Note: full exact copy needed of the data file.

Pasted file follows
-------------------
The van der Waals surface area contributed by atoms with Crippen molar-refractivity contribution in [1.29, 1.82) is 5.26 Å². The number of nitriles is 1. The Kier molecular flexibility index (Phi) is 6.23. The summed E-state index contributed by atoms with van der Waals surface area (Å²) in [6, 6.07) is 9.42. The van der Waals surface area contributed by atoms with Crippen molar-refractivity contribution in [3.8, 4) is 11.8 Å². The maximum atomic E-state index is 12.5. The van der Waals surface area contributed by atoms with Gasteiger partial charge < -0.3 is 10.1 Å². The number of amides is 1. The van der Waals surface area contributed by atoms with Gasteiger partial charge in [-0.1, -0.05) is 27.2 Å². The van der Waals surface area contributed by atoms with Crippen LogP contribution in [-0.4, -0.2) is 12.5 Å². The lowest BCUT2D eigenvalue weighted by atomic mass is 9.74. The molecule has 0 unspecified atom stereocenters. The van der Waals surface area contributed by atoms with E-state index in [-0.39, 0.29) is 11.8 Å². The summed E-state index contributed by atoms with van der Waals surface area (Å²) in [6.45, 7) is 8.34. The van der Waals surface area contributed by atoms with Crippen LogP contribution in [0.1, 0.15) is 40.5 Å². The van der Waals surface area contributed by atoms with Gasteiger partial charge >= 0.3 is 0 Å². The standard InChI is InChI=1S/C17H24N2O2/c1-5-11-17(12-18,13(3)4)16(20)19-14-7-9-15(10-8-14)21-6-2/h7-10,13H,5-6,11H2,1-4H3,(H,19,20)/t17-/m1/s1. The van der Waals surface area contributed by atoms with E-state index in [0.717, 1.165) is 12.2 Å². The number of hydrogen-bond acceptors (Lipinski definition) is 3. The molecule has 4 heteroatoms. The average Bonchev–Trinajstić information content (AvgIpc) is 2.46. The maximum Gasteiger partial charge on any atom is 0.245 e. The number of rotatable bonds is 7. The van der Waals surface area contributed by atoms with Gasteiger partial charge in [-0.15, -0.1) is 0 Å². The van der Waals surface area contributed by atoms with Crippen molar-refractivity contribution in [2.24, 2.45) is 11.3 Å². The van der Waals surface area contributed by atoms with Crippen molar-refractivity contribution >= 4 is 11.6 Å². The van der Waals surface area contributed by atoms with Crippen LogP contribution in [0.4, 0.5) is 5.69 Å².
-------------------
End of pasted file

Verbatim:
The van der Waals surface area contributed by atoms with Crippen molar-refractivity contribution in [1.29, 1.82) is 5.26 Å². The number of nitriles is 1. The Kier molecular flexibility index (Phi) is 6.23. The summed E-state index contributed by atoms with van der Waals surface area (Å²) in [6, 6.07) is 9.42. The van der Waals surface area contributed by atoms with Crippen molar-refractivity contribution in [3.8, 4) is 11.8 Å². The maximum atomic E-state index is 12.5. The van der Waals surface area contributed by atoms with Gasteiger partial charge < -0.3 is 10.1 Å². The number of amides is 1. The van der Waals surface area contributed by atoms with Gasteiger partial charge in [-0.1, -0.05) is 27.2 Å². The van der Waals surface area contributed by atoms with Crippen LogP contribution in [-0.4, -0.2) is 12.5 Å². The lowest BCUT2D eigenvalue weighted by atomic mass is 9.74. The molecule has 0 unspecified atom stereocenters. The van der Waals surface area contributed by atoms with E-state index in [-0.39, 0.29) is 11.8 Å². The summed E-state index contributed by atoms with van der Waals surface area (Å²) in [6.45, 7) is 8.34. The van der Waals surface area contributed by atoms with Crippen LogP contribution in [0.1, 0.15) is 40.5 Å². The van der Waals surface area contributed by atoms with Gasteiger partial charge >= 0.3 is 0 Å². The standard InChI is InChI=1S/C17H24N2O2/c1-5-11-17(12-18,13(3)4)16(20)19-14-7-9-15(10-8-14)21-6-2/h7-10,13H,5-6,11H2,1-4H3,(H,19,20)/t17-/m1/s1. The van der Waals surface area contributed by atoms with E-state index in [0.717, 1.165) is 12.2 Å². The number of hydrogen-bond acceptors (Lipinski definition) is 3. The molecule has 4 heteroatoms. The average Bonchev–Trinajstić information content (AvgIpc) is 2.46. The maximum Gasteiger partial charge on any atom is 0.245 e. The number of rotatable bonds is 7. The van der Waals surface area contributed by atoms with Gasteiger partial charge in [-0.15, -0.1) is 0 Å². The van der Waals surface area contributed by atoms with Crippen molar-refractivity contribution in [2.24, 2.45) is 11.3 Å². The van der Waals surface area contributed by atoms with Crippen molar-refractivity contribution >= 4 is 11.6 Å². The van der Waals surface area contributed by atoms with Crippen LogP contribution in [0.4, 0.5) is 5.69 Å².